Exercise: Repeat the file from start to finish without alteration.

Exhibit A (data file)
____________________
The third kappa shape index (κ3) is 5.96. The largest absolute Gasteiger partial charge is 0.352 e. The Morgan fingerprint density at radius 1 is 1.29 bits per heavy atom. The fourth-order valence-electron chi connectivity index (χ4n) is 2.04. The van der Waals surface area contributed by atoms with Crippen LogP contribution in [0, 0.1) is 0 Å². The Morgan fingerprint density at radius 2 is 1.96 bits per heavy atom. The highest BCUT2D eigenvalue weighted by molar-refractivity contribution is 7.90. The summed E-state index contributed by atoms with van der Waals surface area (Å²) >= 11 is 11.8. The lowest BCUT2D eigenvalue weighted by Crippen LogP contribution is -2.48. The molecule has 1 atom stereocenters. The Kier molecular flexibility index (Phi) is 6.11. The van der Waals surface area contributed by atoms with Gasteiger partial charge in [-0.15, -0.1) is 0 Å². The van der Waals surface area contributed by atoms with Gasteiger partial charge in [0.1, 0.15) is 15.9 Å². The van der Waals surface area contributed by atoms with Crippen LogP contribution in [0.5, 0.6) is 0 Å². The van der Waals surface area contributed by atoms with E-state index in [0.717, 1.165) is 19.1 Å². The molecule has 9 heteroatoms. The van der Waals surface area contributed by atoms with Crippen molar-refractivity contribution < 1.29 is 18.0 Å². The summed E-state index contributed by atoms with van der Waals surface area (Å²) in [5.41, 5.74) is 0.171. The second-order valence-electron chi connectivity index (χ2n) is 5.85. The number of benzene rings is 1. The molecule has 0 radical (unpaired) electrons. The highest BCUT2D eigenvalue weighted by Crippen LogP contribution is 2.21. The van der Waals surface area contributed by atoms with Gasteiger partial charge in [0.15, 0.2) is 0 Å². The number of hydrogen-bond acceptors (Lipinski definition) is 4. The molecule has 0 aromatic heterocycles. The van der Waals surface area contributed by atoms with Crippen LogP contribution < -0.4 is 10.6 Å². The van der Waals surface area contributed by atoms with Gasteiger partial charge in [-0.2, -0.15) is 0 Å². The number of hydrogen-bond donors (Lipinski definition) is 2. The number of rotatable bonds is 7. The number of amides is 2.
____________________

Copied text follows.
The third kappa shape index (κ3) is 5.96. The largest absolute Gasteiger partial charge is 0.352 e. The Morgan fingerprint density at radius 1 is 1.29 bits per heavy atom. The fourth-order valence-electron chi connectivity index (χ4n) is 2.04. The van der Waals surface area contributed by atoms with Crippen LogP contribution in [0, 0.1) is 0 Å². The Morgan fingerprint density at radius 2 is 1.96 bits per heavy atom. The highest BCUT2D eigenvalue weighted by molar-refractivity contribution is 7.90. The summed E-state index contributed by atoms with van der Waals surface area (Å²) >= 11 is 11.8. The lowest BCUT2D eigenvalue weighted by Crippen LogP contribution is -2.48. The molecule has 1 atom stereocenters. The Kier molecular flexibility index (Phi) is 6.11. The van der Waals surface area contributed by atoms with Gasteiger partial charge in [-0.15, -0.1) is 0 Å². The van der Waals surface area contributed by atoms with Gasteiger partial charge in [0.1, 0.15) is 15.9 Å². The van der Waals surface area contributed by atoms with Crippen LogP contribution in [0.5, 0.6) is 0 Å². The van der Waals surface area contributed by atoms with E-state index in [0.717, 1.165) is 19.1 Å². The molecule has 9 heteroatoms. The van der Waals surface area contributed by atoms with Crippen molar-refractivity contribution < 1.29 is 18.0 Å². The summed E-state index contributed by atoms with van der Waals surface area (Å²) in [5.41, 5.74) is 0.171. The second-order valence-electron chi connectivity index (χ2n) is 5.85. The number of benzene rings is 1. The molecule has 0 radical (unpaired) electrons. The highest BCUT2D eigenvalue weighted by Crippen LogP contribution is 2.21. The van der Waals surface area contributed by atoms with Gasteiger partial charge in [0.15, 0.2) is 0 Å². The number of hydrogen-bond acceptors (Lipinski definition) is 4. The molecule has 0 aromatic heterocycles. The van der Waals surface area contributed by atoms with Crippen LogP contribution < -0.4 is 10.6 Å². The van der Waals surface area contributed by atoms with Gasteiger partial charge in [-0.2, -0.15) is 0 Å². The number of hydrogen-bond donors (Lipinski definition) is 2. The number of rotatable bonds is 7. The number of amides is 2.